LONG BEACH >> Knowing that college was not what he wanted to do in his 20s, Mike Metal joined the Navy and trained to fight pirates in the dangerous waters off the east coast of Africa.
Now, more than half a decade after medical problems forced him to leave the service, Metal is working on a second master’s degree and planning a career to help other veterans transition from military life to the civilian world.
Six months after Metal left the Navy in 2007, he found Paralyzed Veterans of America and a vocational assistance program now called PAVE, or Paving Access for Veterans Employment. Counselors are assigned to veterans hospitals that are equipped to treat people living with the kinds of serious injuries that would require a person to use a wheelchair or a walker, either of which Metal needs to use, depending on how far he has to move in a given situation.
Since 2007, PAVE counselors have helped 439 veterans obtain employment, out of some 2,500 veterans who have participated in the program.
“While that number might not seem scintillating at first blush, we are focusing on the hardest to place: those with severe disabilities,” said Sherman Gillums, the PVA’s associate executive director. Like Metal, he also received aid from PVA before finding a career assisting other veterans. Gillums was paralyzed from the waist down after surviving a car accident in 2002 that ended his time in the Marine Corps. Metal suffered back and foot injuries and had to leave the Navy after a negative reaction to medication.
Paralyzed Veterans of America runs its PAVE program at seven locations across the country, including the VA Long Beach Healthcare System, where Metal participated in the program as it was forming.
Long Beach is the only West Coast city where the PVA offers PAVE counseling, but the nonprofit plans to expand PAVE to all 24 Spinal Cord Injury & Disorder Centers operated by the Department of Veterans Affairs. California has two other such centers, in Palo Alto and San Diego.
Technology allows veterans who live outside the area to receive PAVE counseling, said Enrique Chavez, a PVA national service officer in Long Beach and a paraplegic peacetime veteran. Chavez said the PVA counselor assigned to Long Beach, Joan Haskins, can assist veterans living up and down the West Coast, as well as those in Alaska and Hawaii.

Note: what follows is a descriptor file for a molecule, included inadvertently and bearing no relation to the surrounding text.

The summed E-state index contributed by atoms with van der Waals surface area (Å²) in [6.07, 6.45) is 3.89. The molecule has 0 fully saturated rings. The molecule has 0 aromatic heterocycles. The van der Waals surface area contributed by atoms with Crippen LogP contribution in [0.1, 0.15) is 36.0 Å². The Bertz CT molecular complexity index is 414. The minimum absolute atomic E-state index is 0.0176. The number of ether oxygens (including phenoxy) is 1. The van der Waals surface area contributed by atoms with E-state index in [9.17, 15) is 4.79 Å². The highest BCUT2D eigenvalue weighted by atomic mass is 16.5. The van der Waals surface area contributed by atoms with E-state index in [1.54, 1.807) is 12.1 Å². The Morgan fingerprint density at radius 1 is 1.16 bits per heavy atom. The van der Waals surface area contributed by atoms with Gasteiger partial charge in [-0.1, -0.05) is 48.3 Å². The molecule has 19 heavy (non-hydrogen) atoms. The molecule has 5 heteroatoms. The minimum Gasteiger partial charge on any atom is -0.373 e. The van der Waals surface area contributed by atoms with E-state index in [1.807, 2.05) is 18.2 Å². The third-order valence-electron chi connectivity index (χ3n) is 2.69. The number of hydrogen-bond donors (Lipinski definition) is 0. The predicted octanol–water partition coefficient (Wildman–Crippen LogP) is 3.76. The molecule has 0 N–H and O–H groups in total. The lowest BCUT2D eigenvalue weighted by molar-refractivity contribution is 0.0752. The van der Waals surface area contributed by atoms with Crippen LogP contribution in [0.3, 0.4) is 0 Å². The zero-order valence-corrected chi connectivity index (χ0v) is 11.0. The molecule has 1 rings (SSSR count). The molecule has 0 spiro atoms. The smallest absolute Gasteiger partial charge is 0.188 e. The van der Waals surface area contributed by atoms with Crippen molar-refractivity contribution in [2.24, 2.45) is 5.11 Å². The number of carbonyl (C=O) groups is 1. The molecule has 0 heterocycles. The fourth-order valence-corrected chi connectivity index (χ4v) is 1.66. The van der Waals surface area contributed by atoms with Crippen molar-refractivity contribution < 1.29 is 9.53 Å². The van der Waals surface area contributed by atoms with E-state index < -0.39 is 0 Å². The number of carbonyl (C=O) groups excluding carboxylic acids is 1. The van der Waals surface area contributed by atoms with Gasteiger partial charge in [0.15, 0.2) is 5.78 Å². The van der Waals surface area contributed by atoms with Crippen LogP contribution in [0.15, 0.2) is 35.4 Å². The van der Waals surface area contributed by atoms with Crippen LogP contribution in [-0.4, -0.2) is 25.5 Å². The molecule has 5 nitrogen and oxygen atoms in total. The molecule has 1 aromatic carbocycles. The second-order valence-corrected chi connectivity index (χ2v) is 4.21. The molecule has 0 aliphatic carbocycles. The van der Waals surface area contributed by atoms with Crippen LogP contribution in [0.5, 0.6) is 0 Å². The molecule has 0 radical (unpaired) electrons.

“She handles everything basically through the Internet,” Chavez said.
Gillums said PAVE counselors help veterans do more than find a job. They also help them access their health benefits, cope with stress and advance through the recovery process.
“We can look deeper into the issues, something an employer wouldn’t be able to do,” said Gillums, who pointed out that counselors’ access to a veteran’s medical records helps them understand the particulars of an individual’s recovery process.
Another part of the PAVE program is helping employers understand the tax benefits of hiring veterans.
Hiring incentives can help employers who may be nervous about hiring a candidate living with a disability, Chavez said.
“When you go to some of these interviews and you roll up in your chair, you can see it in their faces, ‘Oh, man,’ ” he said.
Vocational counseling can take the form of advice on how best to incorporate one’s military experience into a resume or more substantial guidance that Metal said facilitated his transition from a military culture to civilian life.
“It changed my perception of the civilian population,” he said. “I did strongly adhere to the idea that I could not trust somebody that hadn’t served. They really helped me see that being a veteran, I constitute a very narrow minority of the population, but all of these groups exist to help us.”
Metal, 34, credited Haskins with being able to “read between the lines” in a job posting and thus see how his own skills and experiences could help him become a competitive job applicant.
Metal said he learned to draft a resume and to use a verbal communications style more appropriate for the business world than the military.
“They introduced me to the unknown,” he said.
Now, Metal has a master’s degree in social work from USC and plans to add an MBA from Keller Graduate School of Management. He graduated from Long Beach Poly in 1997 and attended Long Beach City College.
He aspires to secure a new career within the Department of Veterans Affairs and presently works for Volunteers of America, where he helps Southern California veterans find housing.
“I love coming to work every day,” he said from the downtown Santa Ana building where he works. “Today I’ve found housing leads for three different veterans. Ultimately, whether they take them or not is up to the veteran, but I was able to give them the opportunity.”
By Andrew Edwards, Press-Telegram